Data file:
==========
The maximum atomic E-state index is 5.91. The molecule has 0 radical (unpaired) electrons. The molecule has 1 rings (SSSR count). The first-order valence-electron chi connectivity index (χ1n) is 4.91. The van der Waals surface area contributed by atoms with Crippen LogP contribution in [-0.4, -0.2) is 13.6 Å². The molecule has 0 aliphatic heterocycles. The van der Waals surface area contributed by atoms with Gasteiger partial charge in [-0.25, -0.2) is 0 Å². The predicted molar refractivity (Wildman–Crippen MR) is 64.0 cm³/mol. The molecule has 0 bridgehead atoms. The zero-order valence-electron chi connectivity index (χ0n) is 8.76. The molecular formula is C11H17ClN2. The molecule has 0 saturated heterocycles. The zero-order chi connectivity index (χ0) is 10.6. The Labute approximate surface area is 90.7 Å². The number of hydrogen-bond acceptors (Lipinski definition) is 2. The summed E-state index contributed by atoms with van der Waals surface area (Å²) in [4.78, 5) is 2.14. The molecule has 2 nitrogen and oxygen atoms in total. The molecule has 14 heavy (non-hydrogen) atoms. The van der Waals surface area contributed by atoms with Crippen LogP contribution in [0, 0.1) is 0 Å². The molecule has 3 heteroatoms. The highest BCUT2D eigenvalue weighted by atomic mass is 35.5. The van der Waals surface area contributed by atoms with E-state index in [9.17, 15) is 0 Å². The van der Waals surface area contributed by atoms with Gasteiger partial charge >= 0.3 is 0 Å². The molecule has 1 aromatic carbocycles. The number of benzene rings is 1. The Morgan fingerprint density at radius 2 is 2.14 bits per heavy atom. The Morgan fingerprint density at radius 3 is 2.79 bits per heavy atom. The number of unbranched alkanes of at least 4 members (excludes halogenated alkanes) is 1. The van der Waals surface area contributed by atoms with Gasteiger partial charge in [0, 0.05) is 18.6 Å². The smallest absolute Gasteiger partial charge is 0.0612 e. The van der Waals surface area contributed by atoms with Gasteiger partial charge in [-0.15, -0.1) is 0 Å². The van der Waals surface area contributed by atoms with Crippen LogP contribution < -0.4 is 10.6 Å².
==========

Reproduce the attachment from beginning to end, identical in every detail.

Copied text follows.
The maximum atomic E-state index is 5.91. The molecule has 0 radical (unpaired) electrons. The molecule has 1 rings (SSSR count). The first-order valence-electron chi connectivity index (χ1n) is 4.91. The van der Waals surface area contributed by atoms with Crippen LogP contribution in [-0.4, -0.2) is 13.6 Å². The molecule has 0 aliphatic heterocycles. The van der Waals surface area contributed by atoms with Gasteiger partial charge in [-0.25, -0.2) is 0 Å². The predicted molar refractivity (Wildman–Crippen MR) is 64.0 cm³/mol. The molecule has 0 bridgehead atoms. The zero-order valence-electron chi connectivity index (χ0n) is 8.76. The molecular formula is C11H17ClN2. The molecule has 0 saturated heterocycles. The zero-order chi connectivity index (χ0) is 10.6. The Labute approximate surface area is 90.7 Å². The number of hydrogen-bond acceptors (Lipinski definition) is 2. The summed E-state index contributed by atoms with van der Waals surface area (Å²) in [4.78, 5) is 2.14. The molecule has 2 nitrogen and oxygen atoms in total. The molecule has 14 heavy (non-hydrogen) atoms. The van der Waals surface area contributed by atoms with Crippen LogP contribution in [0, 0.1) is 0 Å². The molecule has 3 heteroatoms. The highest BCUT2D eigenvalue weighted by atomic mass is 35.5. The van der Waals surface area contributed by atoms with E-state index in [9.17, 15) is 0 Å². The van der Waals surface area contributed by atoms with Gasteiger partial charge >= 0.3 is 0 Å². The molecule has 1 aromatic carbocycles. The number of benzene rings is 1. The Morgan fingerprint density at radius 2 is 2.14 bits per heavy atom. The Morgan fingerprint density at radius 3 is 2.79 bits per heavy atom. The number of unbranched alkanes of at least 4 members (excludes halogenated alkanes) is 1. The van der Waals surface area contributed by atoms with Gasteiger partial charge in [0, 0.05) is 18.6 Å². The smallest absolute Gasteiger partial charge is 0.0612 e. The van der Waals surface area contributed by atoms with Gasteiger partial charge in [-0.15, -0.1) is 0 Å². The van der Waals surface area contributed by atoms with Crippen LogP contribution < -0.4 is 10.6 Å².